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Old 06-01-2016, 03:10 PM   #193
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Words do matter, maybe more to some of us. I will just describe the couple in the OP as "They call themselves retired" and leave it at that.
I suppose we can call every business person doing what they love as retired.
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Old 06-01-2016, 03:26 PM   #194
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My friends at google have described the hiring process as "high precision, low recall". Basically if they hire you, you'll probably do well at the company (high precision). But they miss many well qualified people who could have done well (low recall).

I'm a little skeptical though of this claim since the company is known for having high turnover.
It's part marketing, part a side effect of the Google brand and silicon valley culture.

Marketing: Most companies prefer an elite image. So skepticism well founded there
Google Brand: Having an offer or a job at Google increases your market value alot. So you may get 'bought out' pretty quickly.
Culture: Silicon Valley is the land of startups and fast moving. Temptation strikes

Management consulting operates the same way. Very few mishires, yet high turnover.
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Old 06-01-2016, 03:30 PM   #195
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My friends at google have described the hiring process as "high precision, low recall". Basically if they hire you, you'll probably do well at the company (high precision). But they miss many well qualified people who could have done well (low recall).

I'm a little skeptical though of this claim since the company is known for having high turnover.
I was asked to go to a meeting once to evaluate a sales pitch by some sales women from Google. They kind of looked like a couple of bimbos, pretty, blond and low cut tops showing cleavage. I asked them some tough math questions, sat back and started doodling. I thought, well my work here is done. They got their calculators out and answered my questions. I was shocked. They were like the Bond girls who look like supermodels and have PhDs in rocket science, too.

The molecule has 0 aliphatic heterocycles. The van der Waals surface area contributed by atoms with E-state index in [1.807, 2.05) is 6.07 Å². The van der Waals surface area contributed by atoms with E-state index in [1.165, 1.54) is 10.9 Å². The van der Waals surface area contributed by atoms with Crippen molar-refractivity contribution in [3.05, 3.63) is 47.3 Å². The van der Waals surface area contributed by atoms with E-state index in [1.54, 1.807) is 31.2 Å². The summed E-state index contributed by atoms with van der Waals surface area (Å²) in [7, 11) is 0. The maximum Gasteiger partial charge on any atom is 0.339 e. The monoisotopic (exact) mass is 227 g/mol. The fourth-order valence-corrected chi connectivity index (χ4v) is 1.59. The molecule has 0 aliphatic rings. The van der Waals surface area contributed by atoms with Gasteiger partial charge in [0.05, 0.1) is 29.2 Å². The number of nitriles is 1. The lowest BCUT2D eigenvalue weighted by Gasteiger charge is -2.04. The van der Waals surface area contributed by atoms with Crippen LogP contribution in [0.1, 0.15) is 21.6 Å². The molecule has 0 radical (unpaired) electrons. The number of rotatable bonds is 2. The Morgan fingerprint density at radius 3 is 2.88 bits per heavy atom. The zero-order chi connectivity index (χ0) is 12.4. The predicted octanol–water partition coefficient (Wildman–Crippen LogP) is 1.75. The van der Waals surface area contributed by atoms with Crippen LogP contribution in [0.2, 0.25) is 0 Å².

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Old 06-01-2016, 03:38 PM   #196
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Google employees are very sharp. Google has a lot of dough and gets the cream of the crop.
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Old 06-01-2016, 03:39 PM   #197
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I suppose we can call every business person doing what they love as retired.
If "they call themselves" retired, sure, like the couple in the OP. I wouldn't call any of them retired but fortunately for them I'm not writing an article about them . BTW I'm defining myself as a Heidi Klum lookalike (we both have arms and legs, so that's my basis for it).

I wonder if the couple in the OP deducts their travel costs as a business expense (it's certainly a legitimate deduction in that they earn income through writing about it on their blog) and I sort of wonder how they define themselves on their tax returns. But sure, call yourself retired if that floats your boat.
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Old 06-01-2016, 03:49 PM   #198
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I keep reading all the outcry here and keep wondering if I read the same article and blogs.

...
+1 (the elided parts included!).
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Old 06-01-2016, 04:10 PM   #199
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Regarding "Daily alarm clock and 8-5 drudgery".
Out of 33 years of working, I worked at home almost 1/3 of it. I guess I could say I've already retired 10 years. My employers offered me to work at home after maternity leave. Full salary. Only the last job was the worse of all jobs. It's the only job that I've attempted to walk out the first day of work. But they had given me a bonus and I didn't want to give back.
So there are a lot of jobs out there, especially technology jobs, where you don't have to be there in person, not daily.
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Old 06-01-2016, 04:14 PM   #200
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I was asked to go to a meeting once to evaluate a sales pitch by some sales women from Google. They kind of looked like a couple of bimbos, pretty, blond and low cut tops showing cleavage. I asked them some tough math questions, sat back and started doodling. I thought, well my work here is done. They got their calculators out and answered my questions. I was shocked. They were like the Bond girls who look like supermodels and have PhDs in rocket science, too.
Kind of like Marisa Myer at Yahoo and we know how that story goes. I think it's all hyped.